Late Stage Kidney Patient Randomly Tackled by Hospital Guards: Lawsuit

A kidney patient was detained and violently interrogated by staff at the very hospital that was treating him, a lawsuit has claimed.

Hughie Robinson, 52, was a patient at Barnes-Jewish Hospital in St. Louis, Missouri. He was dying of stage 4 renal failure. In April 2021, he spent four days in the hospital, being drugged and prepared for a possible kidney transplant that never came. In a weakened and disoriented state, Robinson was sent home, according to the lawsuit filed in St. Louis Circuit Court.

After he left, the hospital called to say that he had forgotten his wallet. They directed him to park in the garage on Euclid Avenue and Forest Park Parkway. Robinson returned and retrieved the wallet but forgot where he left his car, as he usually parked in a different garage. The confused, wandering patient was spotted by hospital security guards.

Surveillance footage from the hospital showed the armed guards charging at Robinson and forcing him to the ground. Despite his parking garage ticket and patient bracelet, they accused him of looking to steal cars, the lawsuit said.

Hospital Parking Garage
A confused kidney patient wandering in the wrong parking garage was detained and beaten by security guards at Barnes-Jewish Hospital in St. Louis, Missouri, according to a lawsuit. Here, a hospital parking garage in California. Smith Collection/Gado / Contributor/Archive Photos

Since suing last year, Hughie Robinson has died of his illness. His daughter Chelsea Robinson will now be representing him in the lawsuit against Barnes-Jewish Hospital for assault, battery, and false imprisonment.

"It traumatized him," Chelsea told Newsweek. "I've always known him as the tough cookie, you know, he's the man of the house. Of course he would push and keep moving on. But you know, I'm his daughter—you know those things. You can tell when the person you care about the most is sad."

After the guards "tackled and beat" Robinson, the complaint said, "Barnes kept Hughie handcuffed in an interrogation chamber in the basement of the hospital. In this windowless room, one of the Barnes guards, a tall, heavy-set man with a buzz cut, smashed Hughie's head into the wall with his forearm."

In surveillance footage of the interrogation room, two guards beat Robinson and he cried out that they were hurting him. One of them replied, "Good."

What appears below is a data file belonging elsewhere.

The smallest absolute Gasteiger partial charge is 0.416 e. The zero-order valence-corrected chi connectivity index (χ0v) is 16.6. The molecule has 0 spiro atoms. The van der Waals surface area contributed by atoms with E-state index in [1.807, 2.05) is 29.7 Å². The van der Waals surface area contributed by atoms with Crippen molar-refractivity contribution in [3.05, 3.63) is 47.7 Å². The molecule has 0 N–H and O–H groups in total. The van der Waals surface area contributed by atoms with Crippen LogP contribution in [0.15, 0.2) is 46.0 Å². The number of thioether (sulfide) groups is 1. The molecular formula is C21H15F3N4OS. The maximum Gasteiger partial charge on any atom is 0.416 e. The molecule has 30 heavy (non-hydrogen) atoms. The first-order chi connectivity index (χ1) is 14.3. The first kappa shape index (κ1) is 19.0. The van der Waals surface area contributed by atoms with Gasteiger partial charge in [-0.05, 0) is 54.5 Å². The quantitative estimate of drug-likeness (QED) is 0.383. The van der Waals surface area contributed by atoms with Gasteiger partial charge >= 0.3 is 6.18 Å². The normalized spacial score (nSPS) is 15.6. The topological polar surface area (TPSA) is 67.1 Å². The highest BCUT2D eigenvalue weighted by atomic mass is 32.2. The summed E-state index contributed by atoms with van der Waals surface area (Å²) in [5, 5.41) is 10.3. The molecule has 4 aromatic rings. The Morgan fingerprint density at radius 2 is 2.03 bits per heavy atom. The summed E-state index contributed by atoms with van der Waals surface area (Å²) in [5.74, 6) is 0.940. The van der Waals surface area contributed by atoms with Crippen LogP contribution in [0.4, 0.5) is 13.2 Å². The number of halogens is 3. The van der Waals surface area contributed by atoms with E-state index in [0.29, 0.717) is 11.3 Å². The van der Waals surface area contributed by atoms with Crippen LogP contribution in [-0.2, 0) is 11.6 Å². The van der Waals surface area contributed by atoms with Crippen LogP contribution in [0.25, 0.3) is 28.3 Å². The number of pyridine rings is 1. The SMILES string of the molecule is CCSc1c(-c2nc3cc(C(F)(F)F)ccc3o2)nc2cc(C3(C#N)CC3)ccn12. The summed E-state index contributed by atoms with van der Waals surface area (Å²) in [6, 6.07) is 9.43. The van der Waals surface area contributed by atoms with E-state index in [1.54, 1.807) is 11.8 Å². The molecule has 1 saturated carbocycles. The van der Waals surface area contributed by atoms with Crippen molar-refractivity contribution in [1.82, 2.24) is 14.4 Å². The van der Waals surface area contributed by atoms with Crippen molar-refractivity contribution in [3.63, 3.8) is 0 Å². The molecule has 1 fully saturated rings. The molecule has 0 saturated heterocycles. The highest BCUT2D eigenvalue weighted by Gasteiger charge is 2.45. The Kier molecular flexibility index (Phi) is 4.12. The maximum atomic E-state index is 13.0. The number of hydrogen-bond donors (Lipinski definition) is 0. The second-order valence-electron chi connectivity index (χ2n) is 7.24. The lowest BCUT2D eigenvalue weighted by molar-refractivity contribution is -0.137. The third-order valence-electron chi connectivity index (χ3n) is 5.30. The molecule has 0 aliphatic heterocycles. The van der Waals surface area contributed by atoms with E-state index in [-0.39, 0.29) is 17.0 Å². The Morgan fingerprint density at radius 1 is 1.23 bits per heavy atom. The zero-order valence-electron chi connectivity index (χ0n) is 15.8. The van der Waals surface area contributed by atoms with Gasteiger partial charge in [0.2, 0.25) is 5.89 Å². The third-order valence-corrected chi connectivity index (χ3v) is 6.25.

Even after the staff discovered that Robinson was a patient and not stealing cars, they mocked him for driving an older Buick, according to the lawsuit. They threatened that if he was ever "anywhere on the property again," they would "do this whole thing again."

Robinson had to return regularly for his kidney condition. Fearing another beating, he frequently asked his lawyer Rick Voytas to accompany him to appointments.

"I already knew he was in pain because of the whole dialysis thing, but he most definitely was in a lot more pain after that incident happened," Chelsea said. "They really messed him up."

Robinson described the arrest in a Facebook post on April 13, 2021.

"Check this out," he wrote. "After I left the hospital I forgot what part of my car at in the garage I'm walking through the garage looking for my car I was suspicious the police came I'm just at the hospital you know it's crazy I'm seeing red now."

A second post said, "I'm in the office in the back room at Barnes hospital handcuffed for no reason except being profiled and lied on."

Chelsea said it was hard not to imagine that racial profiling played some role in the way her father was treated.

"He's a Black male searching for his vehicle," she said. "I don't want to point fingers, I just want justification of the fact that they put their hands on my father and nothing happened. They got away with it."

According to Chelsea, the security guards were never fired or suspended. A spokesperson from Barnes-Jewish Hospital told Newsweek, "We do not comment on current litigation."

Eight in 10 Black Americans believe race impacts the quality of their health care, according to a survey from the Pulse of Black America. Another study in April claimed there was "deeply rooted anti-Black racism" in the field of academic medicine. And last month, a study in Jama Pediatrics revealed that race was "frequently used" in clinical practice guidelines in a way that "could negatively affect health care inequities."

Updated 07/11/2022, 7:04 p.m. ET: This story has been updated with comments from Chelsea Robinson and a spokesperson from Barnes-Jewish Hospital.